Touch screens are taking over—and people expect to see them. In the years since Apple first popularized the technology with the iPhone in 2007, it has become almost rare to meet someone who doesn’t own a touchscreen smartphone or tablet. This is becoming even truer among the college-bound and younger generation. Take, for example, the viral YouTube video showing a toddler who could easily operate an iPad, but seemed perplexed when she touched the pages of a magazine and nothing happened.
Just when college and university leaders thought their campuses were up-to-date with the most cutting-edge digital signage technology, in stepped touch screens and other interactive elements that are turning the industry upside down.
In the Touch Panel Market Analysis report released last year by DisplaySearch, the market research firm predicted that touch screen revenue would reach $13.4 billion by the end of 2011 and $23.9 billion by 2017. The mobile and tablet market are behind most of the growth, but these numbers reflect the direction the touch screen phenomenon is going.
The takeaway? People see a screen and want to interact with it. Colleges and universities are catching on, finding innovative ways to let their community members do just that.
Among the most common and advantageous uses are wayfinding and donor recognition, shares Spencer Graham, manager of operations of West Virginia University Information Stations responsible for behind-the-scenes operations of WVU’s digital signage network. WVU was an early adopter of digital signage, creating a 10-sign network for emergency messaging in 2005 immediately following the Virginia Tech tragedy. That network now includes more than 100 screens, including interactive ones, across four campuses.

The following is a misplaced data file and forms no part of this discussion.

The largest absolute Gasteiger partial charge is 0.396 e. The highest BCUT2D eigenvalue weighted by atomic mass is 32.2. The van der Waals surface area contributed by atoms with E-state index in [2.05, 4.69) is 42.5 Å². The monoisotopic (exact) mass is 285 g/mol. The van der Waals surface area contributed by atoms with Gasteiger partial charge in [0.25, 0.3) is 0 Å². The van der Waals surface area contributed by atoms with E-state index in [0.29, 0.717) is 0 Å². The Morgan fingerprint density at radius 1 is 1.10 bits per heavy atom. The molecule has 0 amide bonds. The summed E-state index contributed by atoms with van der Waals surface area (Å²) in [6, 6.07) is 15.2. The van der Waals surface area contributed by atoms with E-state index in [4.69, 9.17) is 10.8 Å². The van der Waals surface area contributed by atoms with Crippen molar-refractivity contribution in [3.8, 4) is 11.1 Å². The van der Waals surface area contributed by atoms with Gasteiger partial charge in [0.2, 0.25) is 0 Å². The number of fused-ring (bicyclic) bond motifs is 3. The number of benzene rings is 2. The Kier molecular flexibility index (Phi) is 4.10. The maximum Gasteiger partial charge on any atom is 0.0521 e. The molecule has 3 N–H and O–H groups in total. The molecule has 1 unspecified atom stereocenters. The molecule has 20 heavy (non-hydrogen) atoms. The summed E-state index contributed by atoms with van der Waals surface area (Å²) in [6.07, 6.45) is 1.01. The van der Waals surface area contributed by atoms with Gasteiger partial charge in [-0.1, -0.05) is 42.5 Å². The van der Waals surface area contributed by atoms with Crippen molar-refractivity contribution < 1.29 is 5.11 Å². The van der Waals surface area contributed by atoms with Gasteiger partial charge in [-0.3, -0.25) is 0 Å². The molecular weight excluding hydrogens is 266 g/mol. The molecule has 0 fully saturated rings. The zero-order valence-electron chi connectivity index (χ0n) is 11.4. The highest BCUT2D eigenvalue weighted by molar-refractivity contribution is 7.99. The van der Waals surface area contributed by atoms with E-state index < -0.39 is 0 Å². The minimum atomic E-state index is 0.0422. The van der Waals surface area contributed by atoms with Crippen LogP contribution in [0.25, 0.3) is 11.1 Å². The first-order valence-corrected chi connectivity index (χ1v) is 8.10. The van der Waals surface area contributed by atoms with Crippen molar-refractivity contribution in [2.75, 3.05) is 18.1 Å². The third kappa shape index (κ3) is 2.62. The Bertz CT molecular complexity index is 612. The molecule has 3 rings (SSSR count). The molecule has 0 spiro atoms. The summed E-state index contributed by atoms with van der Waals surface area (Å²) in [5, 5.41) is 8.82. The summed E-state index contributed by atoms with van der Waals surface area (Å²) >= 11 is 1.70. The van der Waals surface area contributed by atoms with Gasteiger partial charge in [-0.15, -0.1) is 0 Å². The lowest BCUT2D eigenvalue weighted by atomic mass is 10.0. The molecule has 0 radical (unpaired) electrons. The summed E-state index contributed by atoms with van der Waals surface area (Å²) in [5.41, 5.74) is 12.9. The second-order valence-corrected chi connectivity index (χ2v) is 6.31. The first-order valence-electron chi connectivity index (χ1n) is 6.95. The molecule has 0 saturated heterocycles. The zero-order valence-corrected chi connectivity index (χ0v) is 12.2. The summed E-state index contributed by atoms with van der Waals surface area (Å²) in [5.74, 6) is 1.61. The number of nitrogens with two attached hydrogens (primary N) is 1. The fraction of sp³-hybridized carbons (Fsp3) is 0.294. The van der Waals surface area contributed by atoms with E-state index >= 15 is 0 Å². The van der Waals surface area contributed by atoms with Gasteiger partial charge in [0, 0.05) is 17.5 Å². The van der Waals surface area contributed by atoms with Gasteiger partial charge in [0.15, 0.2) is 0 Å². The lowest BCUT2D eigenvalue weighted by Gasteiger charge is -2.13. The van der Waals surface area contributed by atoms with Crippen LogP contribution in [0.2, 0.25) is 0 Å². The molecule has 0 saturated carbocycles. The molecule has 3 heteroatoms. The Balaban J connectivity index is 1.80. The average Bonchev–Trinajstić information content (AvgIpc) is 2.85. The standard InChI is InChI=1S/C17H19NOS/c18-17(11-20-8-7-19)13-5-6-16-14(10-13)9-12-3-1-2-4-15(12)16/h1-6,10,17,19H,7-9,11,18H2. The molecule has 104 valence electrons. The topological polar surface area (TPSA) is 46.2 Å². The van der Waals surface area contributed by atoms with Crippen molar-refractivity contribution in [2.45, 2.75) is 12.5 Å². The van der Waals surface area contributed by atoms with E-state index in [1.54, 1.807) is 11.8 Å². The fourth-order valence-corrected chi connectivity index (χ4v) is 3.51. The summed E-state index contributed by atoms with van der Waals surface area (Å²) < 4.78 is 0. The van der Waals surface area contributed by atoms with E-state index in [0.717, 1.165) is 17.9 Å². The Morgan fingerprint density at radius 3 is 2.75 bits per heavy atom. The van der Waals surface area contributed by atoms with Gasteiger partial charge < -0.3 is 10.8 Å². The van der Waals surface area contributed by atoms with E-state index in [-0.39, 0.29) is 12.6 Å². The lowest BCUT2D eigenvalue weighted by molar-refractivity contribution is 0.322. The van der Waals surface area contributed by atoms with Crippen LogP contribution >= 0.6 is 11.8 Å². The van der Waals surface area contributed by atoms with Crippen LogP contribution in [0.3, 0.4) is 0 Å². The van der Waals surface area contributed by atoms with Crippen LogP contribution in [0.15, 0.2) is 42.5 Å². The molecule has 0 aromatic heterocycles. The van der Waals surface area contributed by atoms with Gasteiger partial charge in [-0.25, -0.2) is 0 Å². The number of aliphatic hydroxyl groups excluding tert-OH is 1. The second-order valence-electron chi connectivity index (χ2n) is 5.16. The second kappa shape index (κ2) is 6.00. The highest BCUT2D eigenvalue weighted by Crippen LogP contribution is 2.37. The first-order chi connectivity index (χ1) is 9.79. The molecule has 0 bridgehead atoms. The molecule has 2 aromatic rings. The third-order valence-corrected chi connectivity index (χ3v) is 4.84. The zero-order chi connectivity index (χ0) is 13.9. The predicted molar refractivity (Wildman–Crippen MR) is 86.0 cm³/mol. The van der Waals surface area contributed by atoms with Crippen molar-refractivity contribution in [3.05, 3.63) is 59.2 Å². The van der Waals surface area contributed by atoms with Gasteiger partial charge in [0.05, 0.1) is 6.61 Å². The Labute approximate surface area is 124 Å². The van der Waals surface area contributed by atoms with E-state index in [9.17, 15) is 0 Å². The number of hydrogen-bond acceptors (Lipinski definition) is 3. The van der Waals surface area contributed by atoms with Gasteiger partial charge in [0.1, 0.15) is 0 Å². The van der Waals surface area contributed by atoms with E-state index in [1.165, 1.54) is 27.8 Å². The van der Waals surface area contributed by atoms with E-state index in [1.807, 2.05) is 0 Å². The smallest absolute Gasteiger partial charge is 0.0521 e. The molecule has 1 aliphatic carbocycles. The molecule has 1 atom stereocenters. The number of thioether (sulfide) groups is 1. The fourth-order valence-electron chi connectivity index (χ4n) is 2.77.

“Higher education is a new vertical market [for interactive digital signage] as far as I’m concerned, because you’re not selling like you are in retail,” says Graham. “This is an area that digital signage has a very specific usage in. Wayfinding certainly comes in. We also see donor walls as a big thing, because you can only put so many brass plaques on the wall.” And for all of WVU’s interactive digital signage installed and to be installed, “the functionality we’re planning on leveraging makes for a very pleasant experience for whoever is interacting with our signage,” from students, to faculty, to visitors to the university.
Above are some examples of how campuses across the country are leveraging interactive digital signage.
Tell us about an installation on your campus by sending photos and a description to firstname.lastname@example.org.